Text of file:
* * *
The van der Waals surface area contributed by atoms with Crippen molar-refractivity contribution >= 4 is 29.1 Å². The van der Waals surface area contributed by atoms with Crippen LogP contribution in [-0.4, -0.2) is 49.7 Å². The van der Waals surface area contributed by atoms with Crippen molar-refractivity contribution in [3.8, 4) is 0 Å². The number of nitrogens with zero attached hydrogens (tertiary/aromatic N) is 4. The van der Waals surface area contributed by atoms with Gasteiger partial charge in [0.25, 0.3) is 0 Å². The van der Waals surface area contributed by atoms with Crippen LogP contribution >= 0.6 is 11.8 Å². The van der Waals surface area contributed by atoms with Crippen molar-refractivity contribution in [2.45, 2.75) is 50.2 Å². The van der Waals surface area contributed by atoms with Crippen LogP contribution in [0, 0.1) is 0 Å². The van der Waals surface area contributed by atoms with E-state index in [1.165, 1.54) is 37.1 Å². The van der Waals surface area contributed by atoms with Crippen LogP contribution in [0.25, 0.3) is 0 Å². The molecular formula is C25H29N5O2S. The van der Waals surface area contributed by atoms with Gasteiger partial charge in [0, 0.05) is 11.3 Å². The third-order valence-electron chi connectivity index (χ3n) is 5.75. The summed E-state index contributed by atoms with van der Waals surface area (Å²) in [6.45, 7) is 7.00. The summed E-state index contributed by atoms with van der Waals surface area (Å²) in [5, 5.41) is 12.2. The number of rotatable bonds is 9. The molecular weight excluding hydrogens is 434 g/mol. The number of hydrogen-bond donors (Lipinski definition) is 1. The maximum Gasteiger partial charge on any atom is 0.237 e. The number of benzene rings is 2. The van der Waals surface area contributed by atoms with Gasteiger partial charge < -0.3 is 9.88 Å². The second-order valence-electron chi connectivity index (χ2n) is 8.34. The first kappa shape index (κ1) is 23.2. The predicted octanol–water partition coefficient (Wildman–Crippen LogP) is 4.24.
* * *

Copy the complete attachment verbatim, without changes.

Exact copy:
The van der Waals surface area contributed by atoms with Crippen molar-refractivity contribution >= 4 is 29.1 Å². The van der Waals surface area contributed by atoms with Crippen LogP contribution in [-0.4, -0.2) is 49.7 Å². The van der Waals surface area contributed by atoms with Crippen molar-refractivity contribution in [3.8, 4) is 0 Å². The number of nitrogens with zero attached hydrogens (tertiary/aromatic N) is 4. The van der Waals surface area contributed by atoms with Gasteiger partial charge in [0.25, 0.3) is 0 Å². The van der Waals surface area contributed by atoms with Crippen LogP contribution >= 0.6 is 11.8 Å². The van der Waals surface area contributed by atoms with Crippen molar-refractivity contribution in [2.45, 2.75) is 50.2 Å². The van der Waals surface area contributed by atoms with Crippen LogP contribution in [0, 0.1) is 0 Å². The van der Waals surface area contributed by atoms with E-state index in [1.165, 1.54) is 37.1 Å². The van der Waals surface area contributed by atoms with Crippen LogP contribution in [0.25, 0.3) is 0 Å². The molecular formula is C25H29N5O2S. The van der Waals surface area contributed by atoms with Gasteiger partial charge in [0, 0.05) is 11.3 Å². The third-order valence-electron chi connectivity index (χ3n) is 5.75. The summed E-state index contributed by atoms with van der Waals surface area (Å²) in [6.45, 7) is 7.00. The summed E-state index contributed by atoms with van der Waals surface area (Å²) in [5, 5.41) is 12.2. The number of rotatable bonds is 9. The molecular weight excluding hydrogens is 434 g/mol. The number of hydrogen-bond donors (Lipinski definition) is 1. The maximum Gasteiger partial charge on any atom is 0.237 e. The number of benzene rings is 2. The van der Waals surface area contributed by atoms with Gasteiger partial charge < -0.3 is 9.88 Å². The second-order valence-electron chi connectivity index (χ2n) is 8.34. The first kappa shape index (κ1) is 23.2. The predicted octanol–water partition coefficient (Wildman–Crippen LogP) is 4.24.